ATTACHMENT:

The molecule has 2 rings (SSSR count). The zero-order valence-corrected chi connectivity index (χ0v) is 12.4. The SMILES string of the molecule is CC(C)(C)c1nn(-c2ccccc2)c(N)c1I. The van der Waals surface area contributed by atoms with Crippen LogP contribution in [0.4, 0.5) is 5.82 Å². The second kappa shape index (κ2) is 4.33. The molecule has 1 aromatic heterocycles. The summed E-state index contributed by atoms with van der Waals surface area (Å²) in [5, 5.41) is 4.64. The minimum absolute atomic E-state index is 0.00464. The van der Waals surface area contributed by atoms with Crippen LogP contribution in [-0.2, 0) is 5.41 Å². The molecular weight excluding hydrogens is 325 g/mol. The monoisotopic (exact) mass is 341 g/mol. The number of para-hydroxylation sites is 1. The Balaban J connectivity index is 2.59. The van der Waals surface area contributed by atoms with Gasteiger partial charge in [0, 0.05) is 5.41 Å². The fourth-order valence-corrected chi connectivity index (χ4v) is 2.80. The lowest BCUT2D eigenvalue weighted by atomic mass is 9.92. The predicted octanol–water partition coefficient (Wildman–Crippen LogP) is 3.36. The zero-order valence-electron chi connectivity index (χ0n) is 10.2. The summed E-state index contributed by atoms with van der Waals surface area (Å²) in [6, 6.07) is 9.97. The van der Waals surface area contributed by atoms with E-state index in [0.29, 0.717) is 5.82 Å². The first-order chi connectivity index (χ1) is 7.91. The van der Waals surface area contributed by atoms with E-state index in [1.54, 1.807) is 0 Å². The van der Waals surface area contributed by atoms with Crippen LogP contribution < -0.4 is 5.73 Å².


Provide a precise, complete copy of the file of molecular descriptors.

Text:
The molecule has 2 rings (SSSR count). The zero-order valence-corrected chi connectivity index (χ0v) is 12.4. The SMILES string of the molecule is CC(C)(C)c1nn(-c2ccccc2)c(N)c1I. The van der Waals surface area contributed by atoms with Crippen LogP contribution in [0.4, 0.5) is 5.82 Å². The second kappa shape index (κ2) is 4.33. The molecule has 1 aromatic heterocycles. The summed E-state index contributed by atoms with van der Waals surface area (Å²) in [5, 5.41) is 4.64. The minimum absolute atomic E-state index is 0.00464. The van der Waals surface area contributed by atoms with Crippen LogP contribution in [-0.2, 0) is 5.41 Å². The molecular weight excluding hydrogens is 325 g/mol. The monoisotopic (exact) mass is 341 g/mol. The number of para-hydroxylation sites is 1. The Balaban J connectivity index is 2.59. The van der Waals surface area contributed by atoms with Gasteiger partial charge in [0, 0.05) is 5.41 Å². The fourth-order valence-corrected chi connectivity index (χ4v) is 2.80. The lowest BCUT2D eigenvalue weighted by atomic mass is 9.92. The predicted octanol–water partition coefficient (Wildman–Crippen LogP) is 3.36. The zero-order valence-electron chi connectivity index (χ0n) is 10.2. The summed E-state index contributed by atoms with van der Waals surface area (Å²) in [6, 6.07) is 9.97. The van der Waals surface area contributed by atoms with E-state index in [0.29, 0.717) is 5.82 Å². The first-order chi connectivity index (χ1) is 7.91. The van der Waals surface area contributed by atoms with E-state index in [1.54, 1.807) is 0 Å². The van der Waals surface area contributed by atoms with Crippen LogP contribution < -0.4 is 5.73 Å².